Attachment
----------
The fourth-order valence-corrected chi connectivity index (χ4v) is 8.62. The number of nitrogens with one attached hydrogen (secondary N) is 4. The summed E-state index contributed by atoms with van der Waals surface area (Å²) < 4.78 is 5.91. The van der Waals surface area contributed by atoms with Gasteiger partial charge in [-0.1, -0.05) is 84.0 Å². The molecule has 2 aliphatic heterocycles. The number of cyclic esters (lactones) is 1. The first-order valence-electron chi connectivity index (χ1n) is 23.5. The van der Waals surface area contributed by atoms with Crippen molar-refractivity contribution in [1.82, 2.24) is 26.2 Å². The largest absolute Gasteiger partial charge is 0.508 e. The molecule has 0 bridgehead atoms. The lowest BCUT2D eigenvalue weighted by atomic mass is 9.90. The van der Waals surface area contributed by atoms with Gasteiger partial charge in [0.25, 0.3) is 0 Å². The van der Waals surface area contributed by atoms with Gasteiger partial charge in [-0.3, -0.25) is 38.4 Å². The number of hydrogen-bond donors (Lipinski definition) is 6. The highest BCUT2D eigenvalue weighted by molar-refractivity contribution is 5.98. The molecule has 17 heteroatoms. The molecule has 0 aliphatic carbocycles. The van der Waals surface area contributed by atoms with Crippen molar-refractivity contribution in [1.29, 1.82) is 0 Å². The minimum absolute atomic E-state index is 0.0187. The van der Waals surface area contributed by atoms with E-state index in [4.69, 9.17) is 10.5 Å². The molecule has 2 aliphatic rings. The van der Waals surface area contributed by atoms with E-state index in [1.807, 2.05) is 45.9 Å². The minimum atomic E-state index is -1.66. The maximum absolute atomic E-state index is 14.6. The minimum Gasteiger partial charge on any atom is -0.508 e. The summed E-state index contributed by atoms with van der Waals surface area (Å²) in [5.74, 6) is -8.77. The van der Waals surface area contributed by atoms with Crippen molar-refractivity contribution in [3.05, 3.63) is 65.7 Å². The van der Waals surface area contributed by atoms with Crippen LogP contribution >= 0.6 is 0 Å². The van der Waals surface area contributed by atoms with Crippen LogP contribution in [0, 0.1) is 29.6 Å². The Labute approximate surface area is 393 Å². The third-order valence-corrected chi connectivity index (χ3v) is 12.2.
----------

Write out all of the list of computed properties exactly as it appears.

The fourth-order valence-corrected chi connectivity index (χ4v) is 8.62. The number of nitrogens with one attached hydrogen (secondary N) is 4. The summed E-state index contributed by atoms with van der Waals surface area (Å²) < 4.78 is 5.91. The van der Waals surface area contributed by atoms with Gasteiger partial charge in [-0.1, -0.05) is 84.0 Å². The molecule has 2 aliphatic heterocycles. The number of cyclic esters (lactones) is 1. The first-order valence-electron chi connectivity index (χ1n) is 23.5. The van der Waals surface area contributed by atoms with Crippen molar-refractivity contribution in [1.82, 2.24) is 26.2 Å². The largest absolute Gasteiger partial charge is 0.508 e. The molecule has 0 bridgehead atoms. The lowest BCUT2D eigenvalue weighted by atomic mass is 9.90. The van der Waals surface area contributed by atoms with Gasteiger partial charge in [0.25, 0.3) is 0 Å². The van der Waals surface area contributed by atoms with Gasteiger partial charge in [-0.3, -0.25) is 38.4 Å². The number of hydrogen-bond donors (Lipinski definition) is 6. The highest BCUT2D eigenvalue weighted by molar-refractivity contribution is 5.98. The molecule has 17 heteroatoms. The molecule has 0 aliphatic carbocycles. The van der Waals surface area contributed by atoms with Crippen molar-refractivity contribution in [1.29, 1.82) is 0 Å². The minimum absolute atomic E-state index is 0.0187. The van der Waals surface area contributed by atoms with E-state index in [4.69, 9.17) is 10.5 Å². The molecule has 2 aliphatic rings. The van der Waals surface area contributed by atoms with E-state index in [1.807, 2.05) is 45.9 Å². The minimum atomic E-state index is -1.66. The maximum absolute atomic E-state index is 14.6. The minimum Gasteiger partial charge on any atom is -0.508 e. The summed E-state index contributed by atoms with van der Waals surface area (Å²) in [5.74, 6) is -8.77. The van der Waals surface area contributed by atoms with Crippen molar-refractivity contribution in [3.05, 3.63) is 65.7 Å². The van der Waals surface area contributed by atoms with Crippen LogP contribution >= 0.6 is 0 Å². The van der Waals surface area contributed by atoms with Crippen LogP contribution in [0, 0.1) is 29.6 Å². The Labute approximate surface area is 393 Å². The third-order valence-corrected chi connectivity index (χ3v) is 12.2.